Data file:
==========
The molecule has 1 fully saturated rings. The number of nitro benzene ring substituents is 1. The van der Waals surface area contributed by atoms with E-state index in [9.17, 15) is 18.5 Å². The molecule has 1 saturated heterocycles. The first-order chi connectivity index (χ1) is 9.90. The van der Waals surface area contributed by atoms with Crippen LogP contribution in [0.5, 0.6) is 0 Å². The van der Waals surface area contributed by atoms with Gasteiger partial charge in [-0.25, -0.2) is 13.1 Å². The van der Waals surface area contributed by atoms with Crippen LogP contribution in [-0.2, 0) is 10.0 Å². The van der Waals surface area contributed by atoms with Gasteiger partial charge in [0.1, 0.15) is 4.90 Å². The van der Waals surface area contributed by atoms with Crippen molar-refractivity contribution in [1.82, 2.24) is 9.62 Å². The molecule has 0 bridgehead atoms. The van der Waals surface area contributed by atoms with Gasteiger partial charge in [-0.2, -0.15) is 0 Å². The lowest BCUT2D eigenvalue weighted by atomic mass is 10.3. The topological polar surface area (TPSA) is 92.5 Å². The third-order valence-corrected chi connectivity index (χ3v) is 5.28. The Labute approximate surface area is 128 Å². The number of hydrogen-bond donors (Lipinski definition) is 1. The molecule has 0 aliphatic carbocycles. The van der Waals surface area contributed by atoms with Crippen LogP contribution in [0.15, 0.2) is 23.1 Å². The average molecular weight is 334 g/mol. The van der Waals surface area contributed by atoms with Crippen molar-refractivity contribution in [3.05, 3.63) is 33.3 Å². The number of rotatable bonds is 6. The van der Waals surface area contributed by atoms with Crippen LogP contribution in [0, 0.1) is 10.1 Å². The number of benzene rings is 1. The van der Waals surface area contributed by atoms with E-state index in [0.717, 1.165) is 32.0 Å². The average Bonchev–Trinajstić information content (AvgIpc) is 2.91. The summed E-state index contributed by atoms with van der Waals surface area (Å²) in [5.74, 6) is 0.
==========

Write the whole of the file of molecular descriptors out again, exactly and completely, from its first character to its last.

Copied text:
The molecule has 1 fully saturated rings. The number of nitro benzene ring substituents is 1. The van der Waals surface area contributed by atoms with E-state index in [9.17, 15) is 18.5 Å². The molecule has 1 saturated heterocycles. The first-order chi connectivity index (χ1) is 9.90. The van der Waals surface area contributed by atoms with Crippen LogP contribution in [0.5, 0.6) is 0 Å². The van der Waals surface area contributed by atoms with Gasteiger partial charge in [-0.25, -0.2) is 13.1 Å². The van der Waals surface area contributed by atoms with Crippen LogP contribution in [-0.2, 0) is 10.0 Å². The van der Waals surface area contributed by atoms with Gasteiger partial charge in [0.1, 0.15) is 4.90 Å². The van der Waals surface area contributed by atoms with Crippen molar-refractivity contribution in [1.82, 2.24) is 9.62 Å². The molecule has 0 bridgehead atoms. The van der Waals surface area contributed by atoms with Gasteiger partial charge in [-0.2, -0.15) is 0 Å². The lowest BCUT2D eigenvalue weighted by atomic mass is 10.3. The topological polar surface area (TPSA) is 92.5 Å². The third-order valence-corrected chi connectivity index (χ3v) is 5.28. The Labute approximate surface area is 128 Å². The number of hydrogen-bond donors (Lipinski definition) is 1. The molecule has 0 aliphatic carbocycles. The van der Waals surface area contributed by atoms with Crippen LogP contribution in [0.15, 0.2) is 23.1 Å². The average molecular weight is 334 g/mol. The van der Waals surface area contributed by atoms with Crippen molar-refractivity contribution in [3.05, 3.63) is 33.3 Å². The number of rotatable bonds is 6. The van der Waals surface area contributed by atoms with Crippen LogP contribution in [0, 0.1) is 10.1 Å². The number of benzene rings is 1. The van der Waals surface area contributed by atoms with E-state index in [0.717, 1.165) is 32.0 Å². The average Bonchev–Trinajstić information content (AvgIpc) is 2.91. The summed E-state index contributed by atoms with van der Waals surface area (Å²) in [5.74, 6) is 0.